You see, one cool thing about the human organism is that it has the ability to adjust and change to the environment that it lives in, something I believe we all understand and can generally appreciate.  This is evolution as we know it.  With this established, our training program is the environmental stimulus and the work we do during training is applying the right amount of stress repeatedly so that the body will adapt.  Pretty simple really.  For athletes, we are speaking quite specifically about the musculo-skeletal system when dealing with performance variables such as speed, power and quickness.  Without getting too geeky here I will simply state that your summer training program of 8-10 weeks is adequate time to make some really awesome changes to the system, termed the “S.A.I.D principle”, or specific adaptations to imposed demands.  I know this because I have run summer performance camps with hundreds of athletes for over a decade now and have seen it firsthand.  Your body will also adapt to a poor stimulus or mechanics, as it is simply doing what the brain is telling it to do.  This is why it’s so important that we focus on our technique and skill development in our training, as we must create skills that will help us and not hurt us.  At XIP we call this building roads.  If you build a bad road through bad mechanics and do it over and over again you will pave that road, or pattern, and this is where poor performance or injury can arise.  Be consistently perfect in your skill development.

After all the hundreds of athletes that I have worked with I can tell you with certainty that the single best way to sabotage results is to be inconsistent in the application of your program.  Even the slightest trickle of water can eventually become a river, if the water supply doesn’t run out and if it doesn’t change course…Create a schedule that works and be adherent to the process and you will see you or your athlete’s performance improve.  Coaches must understand that not every athlete will be as compliant as your “studs” that do everything you ask and literally would take a bullet for you.  If you have an athlete that can’t make 3 but can do 2 days a week, so be it, just be sure they are 100% compliant to 2 days.  If one day is all they can get be sure they give you 100% compliance and they will also get better.  Yes, even one day a week will yield positive results, especially for those younger athletes who are maybe new to this whole training thing.

Rest, Recover and Refuel

2017-06-13 Rest-Recover

Although I list this last it is not to be taken lightly.  As mentioned above the human body can and will adapt to the demands that are placed on it.  This happens 100% of the time that any stress is applied to the body consistently.  However, the organism can also die from stress when not given enough time to recover and make the necessary adaptations.  One of my favorite phrases when it comes to training the human body; “repeated low doses of venom.”  Too much venom and we die, but repeated low doses over a long period of time and the body will form a resistance, a resiliency, and become more resistant to more venom in the future.  This my friends, is how I make a living.  I apply the right amount of stress to my clients and athletes week after week, month after month, year after year and good things happen.  I have complete control of the stress to be applied, which through a combination of art and science has lead to some really awesome results.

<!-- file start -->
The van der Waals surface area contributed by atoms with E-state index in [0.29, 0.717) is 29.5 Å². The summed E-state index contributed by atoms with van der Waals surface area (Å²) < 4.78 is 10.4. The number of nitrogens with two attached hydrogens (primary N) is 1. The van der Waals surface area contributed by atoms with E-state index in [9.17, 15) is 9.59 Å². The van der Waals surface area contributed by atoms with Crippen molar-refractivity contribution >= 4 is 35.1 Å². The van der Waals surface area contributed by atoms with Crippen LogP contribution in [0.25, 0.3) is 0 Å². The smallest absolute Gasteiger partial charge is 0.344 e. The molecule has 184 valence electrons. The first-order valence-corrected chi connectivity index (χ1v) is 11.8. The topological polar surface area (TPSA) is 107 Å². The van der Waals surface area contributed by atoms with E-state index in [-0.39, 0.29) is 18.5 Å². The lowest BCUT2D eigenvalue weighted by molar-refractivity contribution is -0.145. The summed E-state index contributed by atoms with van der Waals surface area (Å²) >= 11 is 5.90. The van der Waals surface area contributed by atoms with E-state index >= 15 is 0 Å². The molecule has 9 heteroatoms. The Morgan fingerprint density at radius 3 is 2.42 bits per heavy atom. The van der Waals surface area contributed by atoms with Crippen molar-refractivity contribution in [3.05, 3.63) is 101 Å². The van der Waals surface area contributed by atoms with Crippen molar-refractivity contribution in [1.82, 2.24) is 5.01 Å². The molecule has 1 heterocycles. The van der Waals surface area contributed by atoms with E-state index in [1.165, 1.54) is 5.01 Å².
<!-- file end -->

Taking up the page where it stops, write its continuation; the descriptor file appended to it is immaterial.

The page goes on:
What I cannot control are how many hours an athlete will sleep, what they eat and drink, and whether they perform recovery modalities on their own such as soft tissue work, mobility and flexibility.  If you do not get adequate sleep, 8-9 hours for most HS and college athletes you will sabotage your results.  If you do not consume enough calories and the correct macro nutrient profile of proteins, carbs and fats you will sabotage your results.  If you don’t consume half your body weight in ounces of water each day you will sabotage your results.  If you do not do your soft tissue work, stretching or other flexibility techniques you can sabotage your results.  No matter how good your program is, or how consistent you are to your training schedule you will not, I repeat you will not get the results you are after without adequate R, R and R.  In many cases all you will get is an injury…Food, water and shelter(recovery) are necessary components of life.  If you can’t take care of these first don’t waste your time on adding more stress to your life because it won’t end well for you.  This is the case regardless of the level you are at, from youth to the pros.

Coach Guyer has more great info available at his website

I look forward to letting you all know how our OTAs and Coach Guyer’s strength and conditioning program support our development this summer.

Coach Rich Alercio is available to discuss summer OTAs, coaching philosophy, X’s & O’s, or teach his O-Line “techniques in the trenches.” Contact Coach at and share with your colleagues and friends. Thanks for your time.